Monday, February 8, 2010

Random Things: Volume #13

A brief respite for me...I get to work remotely this week.

Admittedly I have gotten into the habit, finally, of traveling, so it's a little strange to be home (never thought I would say that). There is no shortage of respect from me for those who travel all the time. It's a hard life.

OBIEE Performance
Our Usage Tracking reports are a tad slow and I've been looking into the logs trying to decipher them. Unlike the database which has a multitude of resources, OBIEE has hardly any. Christian did point me to this Mark Rittman article, which is good, but not great (not because the author is lacking...there just isn't that much to go on). rnm1978 suggested MOS, but I don't have access right now...besides, it seems to be having problems again anyway.

While I'm on the subject of performance and rnm1978, I should link up to this article which highlights 3 recent posts by Cary Millsap. All 3 are excellent reads and require your immediate attention.

Kate
The reason I am home this week is so that I can go to a Doctor's visit with Kate. We finally found a place where they might be able to help diagnose her. Most of her doctors have been more concerned with keeping her alive (healthy) and haven't worried too much about her developmental delays (still not talking...but she can sign "daddy"). Anyway, the place is called The Tridas Center and we're excited/nervous. Excited about finding her better help and nervous about the possibilities (more specifically, what a diagnosis would mean).

8 comments:

oraclenude said...

Sweet Jesus, I don't want to be the guy that recommends Chicken Soup crap to anyone but this is a good book by a good writer about his family's journey to discover what was amiss with his daughter: http://www.schuylersmonsterblog.com/

It is 100% free of Chicken Soup.

jpiwowar said...

Great news about the new doc! Hope you get some good insight from them. Nice that the client was willing to let you work from home so you could be there, too.

McG said...

Wonderful to hear. My twin brother went through something similar at a young age...now he's going to med school..best wishes.

Mark Rittman said...

HI Chet

Regarding the thoughts on OBIEE performance. Here's my thinking on the subject.

When I found out about concepts such as OBIEE "driving tables", level 5 logging and BI Server execution plans, my first reaction was to try and dissect them, try and understand them in the same way that I understand the various types of Oracle joins (hash/nested loop etc), Oracle trace files, 10035 traces etc. At the end of the day the BI Server is a virtual database engine and it makes sense to understand and tune it in the same way that we do with Oracle.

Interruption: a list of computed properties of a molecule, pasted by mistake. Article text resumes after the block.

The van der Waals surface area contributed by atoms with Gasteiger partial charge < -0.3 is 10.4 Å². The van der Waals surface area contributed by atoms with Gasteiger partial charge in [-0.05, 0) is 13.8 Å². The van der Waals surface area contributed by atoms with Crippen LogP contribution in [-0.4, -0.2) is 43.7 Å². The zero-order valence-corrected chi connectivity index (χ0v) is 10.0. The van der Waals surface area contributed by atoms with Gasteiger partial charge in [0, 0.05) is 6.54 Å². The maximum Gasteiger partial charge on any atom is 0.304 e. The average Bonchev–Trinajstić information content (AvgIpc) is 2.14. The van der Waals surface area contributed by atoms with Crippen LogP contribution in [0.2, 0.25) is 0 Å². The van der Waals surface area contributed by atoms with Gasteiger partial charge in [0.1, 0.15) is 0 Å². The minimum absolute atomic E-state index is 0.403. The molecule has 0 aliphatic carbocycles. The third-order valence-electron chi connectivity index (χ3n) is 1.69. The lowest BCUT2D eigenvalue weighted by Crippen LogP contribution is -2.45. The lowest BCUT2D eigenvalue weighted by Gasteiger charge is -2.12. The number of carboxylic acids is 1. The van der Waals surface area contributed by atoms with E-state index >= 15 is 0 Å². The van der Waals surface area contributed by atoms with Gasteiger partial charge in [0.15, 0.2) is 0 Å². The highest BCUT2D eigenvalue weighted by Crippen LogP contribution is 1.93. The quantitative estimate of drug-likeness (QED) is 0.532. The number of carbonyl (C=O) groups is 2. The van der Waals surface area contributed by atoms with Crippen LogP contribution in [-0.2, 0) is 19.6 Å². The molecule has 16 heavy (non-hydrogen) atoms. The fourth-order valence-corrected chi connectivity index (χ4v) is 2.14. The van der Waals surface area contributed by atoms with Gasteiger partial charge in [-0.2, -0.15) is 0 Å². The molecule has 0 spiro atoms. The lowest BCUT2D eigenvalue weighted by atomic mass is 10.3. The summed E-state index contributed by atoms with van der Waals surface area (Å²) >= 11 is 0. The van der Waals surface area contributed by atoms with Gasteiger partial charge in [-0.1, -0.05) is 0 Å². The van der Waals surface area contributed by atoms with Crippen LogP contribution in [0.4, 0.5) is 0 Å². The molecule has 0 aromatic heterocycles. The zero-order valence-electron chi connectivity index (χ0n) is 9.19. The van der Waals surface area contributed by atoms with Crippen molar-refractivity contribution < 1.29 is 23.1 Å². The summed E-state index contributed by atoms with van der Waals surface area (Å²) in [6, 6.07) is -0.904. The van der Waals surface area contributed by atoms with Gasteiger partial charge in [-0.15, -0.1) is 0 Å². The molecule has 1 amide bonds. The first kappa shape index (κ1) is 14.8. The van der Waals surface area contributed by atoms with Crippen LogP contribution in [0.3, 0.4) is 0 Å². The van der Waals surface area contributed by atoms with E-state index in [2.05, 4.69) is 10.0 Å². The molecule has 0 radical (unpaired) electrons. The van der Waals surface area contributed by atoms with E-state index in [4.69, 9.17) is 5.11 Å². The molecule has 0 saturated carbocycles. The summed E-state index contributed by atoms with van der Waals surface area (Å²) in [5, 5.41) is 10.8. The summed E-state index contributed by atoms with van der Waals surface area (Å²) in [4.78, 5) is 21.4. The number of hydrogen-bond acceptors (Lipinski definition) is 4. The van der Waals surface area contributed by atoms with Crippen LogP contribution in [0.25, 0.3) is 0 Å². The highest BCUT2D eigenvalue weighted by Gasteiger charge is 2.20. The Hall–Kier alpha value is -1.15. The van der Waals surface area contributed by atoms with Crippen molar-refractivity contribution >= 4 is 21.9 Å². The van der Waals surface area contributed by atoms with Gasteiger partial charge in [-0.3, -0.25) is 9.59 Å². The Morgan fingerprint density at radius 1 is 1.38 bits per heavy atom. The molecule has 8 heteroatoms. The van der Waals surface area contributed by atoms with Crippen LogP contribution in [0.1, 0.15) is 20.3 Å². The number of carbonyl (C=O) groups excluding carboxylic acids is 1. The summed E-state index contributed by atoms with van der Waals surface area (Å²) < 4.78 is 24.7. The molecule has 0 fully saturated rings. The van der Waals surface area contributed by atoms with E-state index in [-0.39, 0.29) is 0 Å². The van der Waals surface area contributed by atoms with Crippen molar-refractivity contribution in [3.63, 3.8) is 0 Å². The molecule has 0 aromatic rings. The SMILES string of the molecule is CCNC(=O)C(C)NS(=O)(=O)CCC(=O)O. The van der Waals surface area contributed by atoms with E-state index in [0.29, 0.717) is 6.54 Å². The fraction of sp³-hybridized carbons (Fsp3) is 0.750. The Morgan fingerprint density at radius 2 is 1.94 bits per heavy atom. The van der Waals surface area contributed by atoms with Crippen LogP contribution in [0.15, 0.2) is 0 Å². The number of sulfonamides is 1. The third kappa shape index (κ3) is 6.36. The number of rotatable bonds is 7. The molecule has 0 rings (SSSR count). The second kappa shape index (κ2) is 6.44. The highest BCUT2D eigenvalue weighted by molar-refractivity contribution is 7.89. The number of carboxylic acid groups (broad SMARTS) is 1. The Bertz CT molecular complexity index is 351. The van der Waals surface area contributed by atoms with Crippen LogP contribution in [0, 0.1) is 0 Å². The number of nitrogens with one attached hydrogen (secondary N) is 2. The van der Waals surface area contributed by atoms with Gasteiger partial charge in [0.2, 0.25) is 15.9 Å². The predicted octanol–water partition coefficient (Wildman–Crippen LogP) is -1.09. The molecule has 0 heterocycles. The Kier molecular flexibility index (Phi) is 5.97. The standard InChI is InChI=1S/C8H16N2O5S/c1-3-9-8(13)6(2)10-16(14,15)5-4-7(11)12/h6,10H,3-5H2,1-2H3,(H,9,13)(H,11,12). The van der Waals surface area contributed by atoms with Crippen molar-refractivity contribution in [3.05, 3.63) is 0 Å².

But then, the reality is, if you are spending time understanding level 5 log files, the various federated query optimization techniques, to be honest you'd be better off trying to optimize the underlying data so that the BI Server didn't then have to use these features.

For example - if you're trying to optimize a federated query, you should try and co-locate the data instead, either by copying both data sets to the same physical database, or better still, combine them into a data mart or warehouse. If you are having problems with aggregation and start thinking about the Aggregate Persistence Wizard - well you'd be better off putting the data into Essbase instead, and run OBIEE against that rather than your detail-level database.

And so on. So whilst it's interesting to see how the internals of the BI Server work, how it joins data, how you can optimize cross-database joins etc, in the end this is more from the intellectual angle, as you get far more "bang for your buck" by sorting out the data layer away from OBIEE and then bring a more optimized set of data into the BI Server. "Less is more" is my perspective with OBIEE, and the more that we can do at the (Oracle) database or (Essbase) OLAP server end, and keep the BI Server model simple, is the better in my book.

Just my 0.02

Mark

oraclenerd said...

Mark,

Thank you for saying that! I feel that way myself but don't yet have the authority to speak towards OBIEE as I would desire.

Understanding that no small amount of work has gone into building the engine that powers Oracle, it's hard for me to fathom that another tool could replicate that as easily without statistics or other knowledge of the data. My belief is that we are trying to use OBIEE like a database itself, when it shouldn't be (I did, (half) jokingly, suggest we put Oracle between the database and OBIEE...) .

Anyway, thanks again for the comment. It is most helpful.

chet

oraclenerd said...

@oraclenude

Thanks for the tip there...I went out and read some of his blog and his post on www.hopefulparents.com...sounds like someone I could talk to.

Kris has seen that book before, but for whatever reason, never got around to buying it. It's on the list now.

oraclenerd said...

McG,

Med School? You mean I might have to pay for that? :)

That's awesome...we love to hear stories like that.

oraclenerd said...

@JP

Kudos to the client. Very cool of them indeed.

Unfortunately, Kate transferred her Plague to me and I've been sick all week. I think she transferred her inability to handle illness to me as well. Better me than her though right?